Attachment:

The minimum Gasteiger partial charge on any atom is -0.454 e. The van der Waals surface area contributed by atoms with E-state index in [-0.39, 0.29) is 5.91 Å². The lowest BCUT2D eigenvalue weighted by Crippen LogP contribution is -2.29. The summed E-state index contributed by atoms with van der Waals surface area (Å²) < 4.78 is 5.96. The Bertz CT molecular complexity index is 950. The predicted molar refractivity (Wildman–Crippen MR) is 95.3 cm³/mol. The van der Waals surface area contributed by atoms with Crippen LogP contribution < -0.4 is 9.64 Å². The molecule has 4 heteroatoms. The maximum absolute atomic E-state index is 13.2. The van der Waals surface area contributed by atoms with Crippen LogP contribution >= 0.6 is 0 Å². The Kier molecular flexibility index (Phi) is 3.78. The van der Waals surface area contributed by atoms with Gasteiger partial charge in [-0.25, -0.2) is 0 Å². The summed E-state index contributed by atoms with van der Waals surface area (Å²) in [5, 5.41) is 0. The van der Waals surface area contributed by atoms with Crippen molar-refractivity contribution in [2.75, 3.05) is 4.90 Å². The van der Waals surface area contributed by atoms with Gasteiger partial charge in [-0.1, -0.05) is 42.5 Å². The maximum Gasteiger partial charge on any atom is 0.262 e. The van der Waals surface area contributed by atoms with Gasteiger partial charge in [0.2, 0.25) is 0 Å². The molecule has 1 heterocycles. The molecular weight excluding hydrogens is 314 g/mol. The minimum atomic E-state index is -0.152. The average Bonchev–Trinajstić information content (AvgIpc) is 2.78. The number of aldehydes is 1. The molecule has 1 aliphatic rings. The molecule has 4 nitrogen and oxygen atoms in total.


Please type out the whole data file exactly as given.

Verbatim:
The minimum Gasteiger partial charge on any atom is -0.454 e. The van der Waals surface area contributed by atoms with E-state index in [-0.39, 0.29) is 5.91 Å². The lowest BCUT2D eigenvalue weighted by Crippen LogP contribution is -2.29. The summed E-state index contributed by atoms with van der Waals surface area (Å²) < 4.78 is 5.96. The Bertz CT molecular complexity index is 950. The predicted molar refractivity (Wildman–Crippen MR) is 95.3 cm³/mol. The van der Waals surface area contributed by atoms with Crippen LogP contribution < -0.4 is 9.64 Å². The molecule has 4 heteroatoms. The maximum absolute atomic E-state index is 13.2. The van der Waals surface area contributed by atoms with Crippen LogP contribution >= 0.6 is 0 Å². The Kier molecular flexibility index (Phi) is 3.78. The van der Waals surface area contributed by atoms with Gasteiger partial charge in [-0.25, -0.2) is 0 Å². The summed E-state index contributed by atoms with van der Waals surface area (Å²) in [5, 5.41) is 0. The van der Waals surface area contributed by atoms with Crippen molar-refractivity contribution in [2.75, 3.05) is 4.90 Å². The van der Waals surface area contributed by atoms with Gasteiger partial charge in [-0.1, -0.05) is 42.5 Å². The maximum Gasteiger partial charge on any atom is 0.262 e. The van der Waals surface area contributed by atoms with Gasteiger partial charge in [0.2, 0.25) is 0 Å². The molecule has 1 heterocycles. The molecular weight excluding hydrogens is 314 g/mol. The minimum atomic E-state index is -0.152. The average Bonchev–Trinajstić information content (AvgIpc) is 2.78. The number of aldehydes is 1. The molecule has 1 aliphatic rings. The molecule has 4 nitrogen and oxygen atoms in total.